It starts at 6:00 a.m. Saturday, and if all goes well I will cross the finish line as the sun comes up on Sunday morning. Hence no need for a Saturday night stay. The response to my call fit so well I took it as a sign; the universe intends me to be there.

And God Said meme

Okay, so why on earth would I do this to myself? My trail-running readers will understand, so my answer is for those of you with more a rational outlook on what makes life meaningful.

My first 50K at Run Woodstock 2012 was just one of those “turning 50” challenges I’d set for myself, and I had no idea what to expect. The farthest I’d run on a trail until then was 5 miles. I arrived late to the start so I got lost immediately, then slogged up and down the trail for six hours, covered in mud from the all-night rain, watching the 100-milers shuffle along like zombies. The moment I crossed the finish line I knew I was hooked. Forget road marathons; this was really living.

But what to do next? Well, a 50K was two laps of the Woodstock course, and a 50-miler was three laps – just one more. How hard could that be?

Much harder, actually, but that's another story.

Much harder, actually, but that’s another story.

And so began the pattern. My first 50-miler was in 2013 and first successful 100K last year, and I have twelve total ultras to date. Up ahead looms will likely be the top of the mountain for me; the 100-miler. There are more punishing events like the 24-hour and 48-hour endurance runs, and the Badwater and Spartathlon are each well over 100 miles, but much like the marathon is the king of the road races, the 100-miler rules the trail ultras.

But am I ready?

Sigmund Freud meme

Well, I’ve trained hard all winter with this goal in mind, and the results so far have been spectacular. Every race since January has been a PR for me, and at Trail Marathon last month I just missed a top 10 finish. So far, so good.

But the best test will be the “dress rehearsal” at the Glacier Ridge Trail 50 on May 14. Last year I fell apart at the 35-mile mark and gave up (DNF) at mile 40. I’m running it again for three reasons – to purge the DNF, to test my physical and mental readiness for Kettle Moraine, and because even with the bad result, I really enjoyed the course and the way it was run.

This year I’m hoping not only to finish Glacier Ridge, but to do so in a reasonable time (12 hours or less), and with something left in the tank. If I can pull that off, it will be a good sign that I’m ready for the big one.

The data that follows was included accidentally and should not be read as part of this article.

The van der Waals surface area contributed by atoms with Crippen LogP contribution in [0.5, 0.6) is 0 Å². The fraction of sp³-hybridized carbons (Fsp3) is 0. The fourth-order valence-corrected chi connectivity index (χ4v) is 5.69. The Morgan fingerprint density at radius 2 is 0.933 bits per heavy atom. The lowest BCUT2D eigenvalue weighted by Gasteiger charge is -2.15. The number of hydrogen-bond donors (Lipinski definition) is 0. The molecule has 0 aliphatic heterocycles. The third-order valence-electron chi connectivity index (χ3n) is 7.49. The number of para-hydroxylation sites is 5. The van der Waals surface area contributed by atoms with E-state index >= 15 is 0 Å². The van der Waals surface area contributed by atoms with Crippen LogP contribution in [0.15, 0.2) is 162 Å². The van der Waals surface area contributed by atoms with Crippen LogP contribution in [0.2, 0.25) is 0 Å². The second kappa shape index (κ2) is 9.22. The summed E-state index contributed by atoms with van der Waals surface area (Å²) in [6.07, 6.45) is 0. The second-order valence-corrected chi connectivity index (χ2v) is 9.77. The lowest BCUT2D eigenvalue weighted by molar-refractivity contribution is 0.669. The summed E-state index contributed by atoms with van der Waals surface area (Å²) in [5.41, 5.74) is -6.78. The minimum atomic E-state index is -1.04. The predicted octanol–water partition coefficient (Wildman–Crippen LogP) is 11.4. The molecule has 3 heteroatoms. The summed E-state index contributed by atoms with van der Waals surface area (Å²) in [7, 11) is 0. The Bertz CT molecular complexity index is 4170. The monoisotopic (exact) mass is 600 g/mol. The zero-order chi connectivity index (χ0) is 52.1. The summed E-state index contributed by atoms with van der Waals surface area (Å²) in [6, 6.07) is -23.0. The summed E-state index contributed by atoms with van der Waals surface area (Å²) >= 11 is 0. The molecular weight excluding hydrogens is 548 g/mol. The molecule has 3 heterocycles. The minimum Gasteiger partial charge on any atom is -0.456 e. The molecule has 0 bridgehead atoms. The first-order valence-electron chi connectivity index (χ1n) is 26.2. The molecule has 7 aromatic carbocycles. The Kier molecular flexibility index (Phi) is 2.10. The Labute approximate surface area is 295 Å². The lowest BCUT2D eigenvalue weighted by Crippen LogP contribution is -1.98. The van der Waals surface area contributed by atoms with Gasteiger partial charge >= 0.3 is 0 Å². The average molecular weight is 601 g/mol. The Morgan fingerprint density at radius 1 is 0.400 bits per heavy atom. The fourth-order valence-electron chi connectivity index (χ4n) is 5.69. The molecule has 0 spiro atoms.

And if not? Well, I paid the money, so I’m going. And with a room secured only for Friday and Sunday nights, I have extra incentive to stick it out on Saturday!

(More to come, including how one trains for an event like this. Stay tuned!)

Enjoy the Journey: It May Be All There Is

Improvement is not measured by the distance between where you currently stand and the finish line, but by the distance between where you currently stand and your starting point.
The Good Vader blog, “The Wounds of Failure”

Something I’ve been musing about lately:

When the Journey is Awesome

And going even further: What if there is no destination?

What if every event that appears to be a destination is really just another milestone?

Woodstock Saturday Finish (JW) - 2018My first long distance runs were based on goals. Finish a half marathon. Finish my first marathon. Complete my first 50K trail ultra. And so on. But what did crossing the finish line mean? Did that act change me? No. Crossing it only showed how much I’d changed. I could run a new distance, but it was the training, not the race itself, that made it possible – and set the stage for the next goal.

I’ve been training for and achieving new running milestones for six years now. It took three years to go from “I have to run today” to “I can’t wait to run today” but I can say I’ve enjoyed all six. Along with the race medals and increased fitness, I’ve made new friends and heard a lot of amazing stories from amazing people, some of which have been related here on this blog.

On a related note,  many people experience a letdown after they’ve completed a big running goal – the first marathon, for instance. Apparently it’s fairly common. Here are just a couple of runner experiences.

Runners World: 6 Signs You May Have Post-Marathon Syndrome

Angry Jogger: Experiencing Running Depression After A Full Or A Half Marathon. Is It Normal? When Will I Feel Better?

I’ve never had post-race depression. Sure, I was bummed about my two DNF races, but those experiences made me more determined to fix what was wrong and come back stronger. It’s been a month since I finished my first 100K (on my second attempt) and I’m still riding that high.